Agile, Articles, Smart Mobility

Congestion Conundrum: Can Smart Technology Free Our Roads and Parking Lots?

Congestion has proven to be a far bigger problem than automakers and city planners ever predicted. Global auto sales are fast approaching 90 million annually, adding to the 1 billion vehicles already on the road. That number could double over the next few decades, increasing the challenges endured by billions of commuters worldwide.

Few solutions have yet to materialize, but many hope that smart and autonomous technologies will reduce the need for more vehicles. For example, a group of salesmen could share one autonomous vehicle that chauffeurs them around in a timely, well-calculated manner. In crowded cities, consumers could rely on shared vehicle services to commute to and from work.

That’s the fantasy, at least. But is it realistic?

“I think that as cars become smarter, some of that will help resolve traffic issues,” said Dillon Blake, senior director of business development at Runzheimer, a business vehicle technology and solution provider. “Most traffic jams, you can contribute that to the person 10 miles ahead of you that hit their brakes unnecessarily and the chain reaction leads to a nice big traffic jam. If autonomous vehicles don’t have that same level of error, traffic will continue to flow better.”

New Tech, Same Number of Cars

Alternative mobility expert Lukas Neckermann is hopeful that congestion will be reduced, but he does not expect smart technology to make an impact without a drastic change in transportation.

“If we just make all of our vehicles autonomous, then we have autonomous vehicle congestion,” said Neckermann “Until we actually get to the point that our vehicles change in terms of their usage characteristics – in terms of, frankly, the way they’re designed and shaped and structured – we haven’t solved the problem.”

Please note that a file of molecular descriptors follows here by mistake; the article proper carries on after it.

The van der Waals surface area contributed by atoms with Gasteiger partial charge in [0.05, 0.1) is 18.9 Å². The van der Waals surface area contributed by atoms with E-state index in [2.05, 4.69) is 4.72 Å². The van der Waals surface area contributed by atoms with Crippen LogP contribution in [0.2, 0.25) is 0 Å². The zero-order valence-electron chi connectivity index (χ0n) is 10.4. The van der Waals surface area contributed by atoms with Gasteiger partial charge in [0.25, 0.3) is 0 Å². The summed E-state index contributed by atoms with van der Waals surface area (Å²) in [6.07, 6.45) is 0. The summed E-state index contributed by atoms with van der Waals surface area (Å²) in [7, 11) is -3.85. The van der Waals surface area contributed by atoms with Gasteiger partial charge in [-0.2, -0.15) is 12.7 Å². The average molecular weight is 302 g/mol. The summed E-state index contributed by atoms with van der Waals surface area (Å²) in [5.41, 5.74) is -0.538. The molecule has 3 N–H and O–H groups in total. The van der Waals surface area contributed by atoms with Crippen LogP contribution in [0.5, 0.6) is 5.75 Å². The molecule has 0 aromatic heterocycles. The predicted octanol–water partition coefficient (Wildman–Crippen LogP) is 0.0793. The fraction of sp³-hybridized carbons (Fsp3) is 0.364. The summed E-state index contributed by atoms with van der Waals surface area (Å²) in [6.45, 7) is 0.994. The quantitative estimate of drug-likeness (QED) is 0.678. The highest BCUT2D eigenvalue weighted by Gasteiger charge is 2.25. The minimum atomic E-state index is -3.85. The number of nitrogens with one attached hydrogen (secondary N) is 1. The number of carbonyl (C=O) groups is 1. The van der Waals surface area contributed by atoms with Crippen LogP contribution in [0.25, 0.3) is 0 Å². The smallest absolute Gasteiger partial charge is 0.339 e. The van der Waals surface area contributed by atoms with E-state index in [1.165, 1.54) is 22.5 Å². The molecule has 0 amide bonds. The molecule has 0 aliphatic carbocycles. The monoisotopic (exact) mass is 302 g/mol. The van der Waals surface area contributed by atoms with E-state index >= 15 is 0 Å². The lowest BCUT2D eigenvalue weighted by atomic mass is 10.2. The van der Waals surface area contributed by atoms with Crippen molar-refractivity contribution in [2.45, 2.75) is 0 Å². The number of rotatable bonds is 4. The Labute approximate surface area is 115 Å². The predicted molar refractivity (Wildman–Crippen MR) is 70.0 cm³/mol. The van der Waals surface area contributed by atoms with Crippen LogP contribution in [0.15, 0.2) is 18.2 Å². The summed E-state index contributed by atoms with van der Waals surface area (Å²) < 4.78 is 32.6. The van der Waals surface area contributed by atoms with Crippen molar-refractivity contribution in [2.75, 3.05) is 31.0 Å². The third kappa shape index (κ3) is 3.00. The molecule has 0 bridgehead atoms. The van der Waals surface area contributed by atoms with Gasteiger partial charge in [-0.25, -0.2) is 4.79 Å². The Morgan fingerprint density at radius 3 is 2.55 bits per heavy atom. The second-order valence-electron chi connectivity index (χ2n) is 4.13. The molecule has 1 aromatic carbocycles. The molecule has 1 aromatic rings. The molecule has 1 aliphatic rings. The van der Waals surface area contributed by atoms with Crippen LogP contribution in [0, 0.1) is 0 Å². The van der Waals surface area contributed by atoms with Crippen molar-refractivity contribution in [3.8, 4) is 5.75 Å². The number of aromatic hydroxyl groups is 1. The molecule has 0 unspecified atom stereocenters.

The good news, Neckermann added, is that automakers are beginning to introduce self-driving vehicle concepts that could make it easier and more convenient for consumers to share their rides.

“You’re going to see all kinds of different vehicle types,” said Neckermann. “Take a look at Easymile, Navya, Next Future Transportation [and] Local Motors. You have a whole different breed of vehicle that’s going to solve that urban congestion problem.”

Don’t Skimp on Infrastructure

Automakers could develop the best, most efficient cars in the world, but if the road infrastructure remains the same, congestion will still be a problem.

“As you become better with autonomous vehicles, hopefully these major metropolitan areas are taking the time and investing in their infrastructure for their public transportation,” said Blake. “I live in Austin, Texas, [and] while it’s a technology mecca of amazingness here, our public transportation is terrible. You have no choice but to drive your own car. Congestion is only going to get worse because we’re adding bodies to the city but we’re not adding a better public transportation-type solution, so people have to drive.”

Blake believes that autonomous technology will improve the situation, but it’s only one piece in a very complex puzzle.

“If you don’t want people on the road, build a great infrastructure,” Blake concluded. “And if you don’t have a great infrastructure, be ready for some traffic.”

About the author:

Louis Bedigian is an experienced journalist and contributor to various automotive trade publications. He is a dynamic writer, editor and communications specialist with expertise in the areas of journalism, promotional copy, PR, research and social networking.

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